Committee chairman Norm Barker, of EW, said afterwards he was keen to see urgent solutions worked out between the regional council, Hamilton City Council and other stakeholders.
“It’s not acceptable that people are having to wait too long for an available bus. We will be working as quickly as we can to fix things up.”

EARLIER: Figures show growth in use of Hamilton bus services




  1. joust says:

    Perhaps this kind of commercial thinking is what we might expect from any changes to the Public Transport Management Act.

  2. Matt L says:

    So we sell off the profitable routes and leave ourselves having to pay the full amount for the unprofitable ones instead of them being cross subsidised. What a really smart move that is. Just look at what a mess Auckland is with its mix of commercial and public funded services.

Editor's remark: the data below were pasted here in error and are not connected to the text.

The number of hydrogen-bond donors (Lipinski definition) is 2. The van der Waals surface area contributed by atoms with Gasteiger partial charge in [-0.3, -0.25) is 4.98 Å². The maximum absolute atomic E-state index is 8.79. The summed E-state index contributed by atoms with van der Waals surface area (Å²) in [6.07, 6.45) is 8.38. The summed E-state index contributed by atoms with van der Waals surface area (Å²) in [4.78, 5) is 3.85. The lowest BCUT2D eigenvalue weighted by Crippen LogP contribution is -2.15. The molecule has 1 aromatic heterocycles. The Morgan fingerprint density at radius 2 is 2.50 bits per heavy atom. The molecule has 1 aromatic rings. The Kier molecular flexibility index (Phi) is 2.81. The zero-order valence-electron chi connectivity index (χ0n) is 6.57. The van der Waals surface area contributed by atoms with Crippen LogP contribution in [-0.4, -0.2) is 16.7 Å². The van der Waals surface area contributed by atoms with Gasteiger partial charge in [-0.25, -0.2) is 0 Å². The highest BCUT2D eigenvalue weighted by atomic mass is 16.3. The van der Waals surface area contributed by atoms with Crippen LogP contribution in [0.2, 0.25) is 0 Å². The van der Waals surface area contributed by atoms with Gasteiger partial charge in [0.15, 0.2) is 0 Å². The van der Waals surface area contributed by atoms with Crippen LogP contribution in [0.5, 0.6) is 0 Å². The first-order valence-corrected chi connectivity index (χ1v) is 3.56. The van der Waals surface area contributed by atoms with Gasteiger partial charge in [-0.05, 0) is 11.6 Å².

If EW/HCC don’t sell the services it won’t worry the government, they will just be disbanded and a commisioner appointed.

  3. Jeremy Harris says:

    It is a disaster here and it is a ridiculous move that only increases rates… Remember since the PTMA amendments only England (outside of London) does not allow council control of routes, the reason for this is simple anything but central control does not work..!

  4. Cambennett says:

    Welcome to 1993 - just look at how well this approach worked in Auckland back then.

  5. Jon R says:

    Exactly Cam B, this is what the National Party Govt. in the early 90′s did. It killed public transport usage.

    Is this a master plan for any National Party lead Govt?

    Kill Rail
    Kill Public Transport usage
    Promote Trucks
    Promote Roads for private motorists

    Deja vu.

  6. rtc says:

    This is more or less what Joyce has already said will come out of the PTMA amendments, NZ Bus did a lot of lobbying for this. Perhaps Joyce needs to be played at his own game. If Auckland Transport established their own ‘private’ bus company that competed for all contracts in Auckland the whole issue would be solved…..